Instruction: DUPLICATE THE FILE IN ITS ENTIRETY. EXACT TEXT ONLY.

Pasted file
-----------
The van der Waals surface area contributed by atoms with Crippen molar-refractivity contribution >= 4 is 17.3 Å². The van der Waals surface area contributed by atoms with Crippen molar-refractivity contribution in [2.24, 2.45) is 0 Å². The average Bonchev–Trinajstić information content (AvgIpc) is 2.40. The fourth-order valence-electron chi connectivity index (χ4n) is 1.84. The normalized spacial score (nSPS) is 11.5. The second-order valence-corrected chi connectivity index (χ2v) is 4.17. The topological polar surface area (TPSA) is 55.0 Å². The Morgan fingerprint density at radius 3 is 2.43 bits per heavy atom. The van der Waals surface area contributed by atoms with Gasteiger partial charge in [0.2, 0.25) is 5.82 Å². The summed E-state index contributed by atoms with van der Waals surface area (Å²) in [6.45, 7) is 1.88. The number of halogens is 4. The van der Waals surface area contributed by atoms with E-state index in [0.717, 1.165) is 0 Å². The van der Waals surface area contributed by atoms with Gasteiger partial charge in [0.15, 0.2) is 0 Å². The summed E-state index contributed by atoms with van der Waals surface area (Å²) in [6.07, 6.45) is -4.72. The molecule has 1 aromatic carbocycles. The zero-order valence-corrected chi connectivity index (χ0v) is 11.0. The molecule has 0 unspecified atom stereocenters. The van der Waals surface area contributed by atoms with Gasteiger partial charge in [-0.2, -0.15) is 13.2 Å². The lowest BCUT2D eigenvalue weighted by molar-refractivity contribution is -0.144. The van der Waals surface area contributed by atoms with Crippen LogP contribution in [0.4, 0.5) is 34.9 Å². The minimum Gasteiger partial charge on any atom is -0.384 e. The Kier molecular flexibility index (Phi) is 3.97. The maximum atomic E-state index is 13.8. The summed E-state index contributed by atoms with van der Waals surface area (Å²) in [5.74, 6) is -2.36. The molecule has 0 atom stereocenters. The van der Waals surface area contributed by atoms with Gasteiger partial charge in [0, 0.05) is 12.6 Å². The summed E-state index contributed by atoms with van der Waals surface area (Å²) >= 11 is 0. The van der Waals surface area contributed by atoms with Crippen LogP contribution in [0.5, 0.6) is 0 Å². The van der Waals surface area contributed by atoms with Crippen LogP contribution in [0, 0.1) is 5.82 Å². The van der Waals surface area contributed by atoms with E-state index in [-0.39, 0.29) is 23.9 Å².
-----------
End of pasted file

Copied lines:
The van der Waals surface area contributed by atoms with Crippen molar-refractivity contribution >= 4 is 17.3 Å². The van der Waals surface area contributed by atoms with Crippen molar-refractivity contribution in [2.24, 2.45) is 0 Å². The average Bonchev–Trinajstić information content (AvgIpc) is 2.40. The fourth-order valence-electron chi connectivity index (χ4n) is 1.84. The normalized spacial score (nSPS) is 11.5. The second-order valence-corrected chi connectivity index (χ2v) is 4.17. The topological polar surface area (TPSA) is 55.0 Å². The Morgan fingerprint density at radius 3 is 2.43 bits per heavy atom. The van der Waals surface area contributed by atoms with Gasteiger partial charge in [0.2, 0.25) is 5.82 Å². The summed E-state index contributed by atoms with van der Waals surface area (Å²) in [6.45, 7) is 1.88. The number of halogens is 4. The van der Waals surface area contributed by atoms with E-state index in [0.717, 1.165) is 0 Å². The van der Waals surface area contributed by atoms with Gasteiger partial charge in [0.15, 0.2) is 0 Å². The summed E-state index contributed by atoms with van der Waals surface area (Å²) in [6.07, 6.45) is -4.72. The molecule has 1 aromatic carbocycles. The zero-order valence-corrected chi connectivity index (χ0v) is 11.0. The molecule has 0 unspecified atom stereocenters. The van der Waals surface area contributed by atoms with Gasteiger partial charge in [-0.2, -0.15) is 13.2 Å². The lowest BCUT2D eigenvalue weighted by molar-refractivity contribution is -0.144. The van der Waals surface area contributed by atoms with Crippen LogP contribution in [0.4, 0.5) is 34.9 Å². The minimum Gasteiger partial charge on any atom is -0.384 e. The Kier molecular flexibility index (Phi) is 3.97. The maximum atomic E-state index is 13.8. The summed E-state index contributed by atoms with van der Waals surface area (Å²) in [5.74, 6) is -2.36. The molecule has 0 atom stereocenters. The van der Waals surface area contributed by atoms with Gasteiger partial charge in [0, 0.05) is 12.6 Å². The summed E-state index contributed by atoms with van der Waals surface area (Å²) >= 11 is 0. The van der Waals surface area contributed by atoms with Crippen LogP contribution in [0.5, 0.6) is 0 Å². The van der Waals surface area contributed by atoms with Crippen LogP contribution in [0, 0.1) is 5.82 Å². The van der Waals surface area contributed by atoms with E-state index in [-0.39, 0.29) is 23.9 Å².